Estimation of scale economies underlying growth and productivity: The empirical implications of data aggregation

Catherine J. Morrison Paul, Donald Siegel

Research output: Contribution to journalArticle

7 Citations (Scopus)

Abstract

Estimation of scale economies underlying growth and productivity patterns is typically based on aggregated data, raising questions about the potential for aggregation biases. This paper provides empirical evidence on the existence and patterns of such biases. We use a cost-based model to estimate short/long-run and internal/external scale effects for U.S. manufacturing data at different aggregation levels. Our results suggest that aggregation biases in such a model are not substantive. Also, internal scale economies seem more appropriately represented by the aggregate data, whereas more disaggregated data appears preferable for estimation of external or spillover effects that occur between industries or sectors.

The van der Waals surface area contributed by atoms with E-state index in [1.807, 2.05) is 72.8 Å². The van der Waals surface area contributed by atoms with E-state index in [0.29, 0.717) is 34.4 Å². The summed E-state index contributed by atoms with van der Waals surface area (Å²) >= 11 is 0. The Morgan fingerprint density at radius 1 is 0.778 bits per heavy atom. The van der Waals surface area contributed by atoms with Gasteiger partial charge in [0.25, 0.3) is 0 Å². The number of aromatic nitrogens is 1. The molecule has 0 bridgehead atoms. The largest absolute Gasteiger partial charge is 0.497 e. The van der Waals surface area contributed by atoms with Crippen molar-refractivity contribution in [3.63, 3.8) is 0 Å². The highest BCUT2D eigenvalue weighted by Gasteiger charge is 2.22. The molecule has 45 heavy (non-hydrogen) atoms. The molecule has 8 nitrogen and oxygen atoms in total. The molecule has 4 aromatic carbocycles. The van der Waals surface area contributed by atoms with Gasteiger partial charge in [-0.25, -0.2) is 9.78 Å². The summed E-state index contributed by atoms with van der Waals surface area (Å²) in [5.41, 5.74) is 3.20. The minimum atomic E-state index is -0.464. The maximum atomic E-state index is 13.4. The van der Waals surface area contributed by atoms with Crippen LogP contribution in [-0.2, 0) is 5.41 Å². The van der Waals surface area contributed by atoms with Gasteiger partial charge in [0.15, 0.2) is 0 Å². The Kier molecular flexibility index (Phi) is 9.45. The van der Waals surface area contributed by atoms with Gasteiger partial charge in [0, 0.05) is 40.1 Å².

Original languageEnglish (US)
Pages (from-to)739-756
Number of pages18
JournalSouthern Economic Journal
Volume65
Issue number4
StatePublished - Apr 1 1999

Fingerprint

Aggregation bias
Data aggregation
Economies of scale
Productivity
Spillover effects
External effects
Costs
Scale economies
Industry
Aggregate data
Empirical evidence
Scale effect
Manufacturing

ASJC Scopus subject areas

  • Economics and Econometrics

Cite this

Estimation of scale economies underlying growth and productivity : The empirical implications of data aggregation. / Morrison Paul, Catherine J.; Siegel, Donald.

In: Southern Economic Journal, Vol. 65, No. 4, 01.04.1999, p. 739-756.

Research output: Contribution to journalArticle

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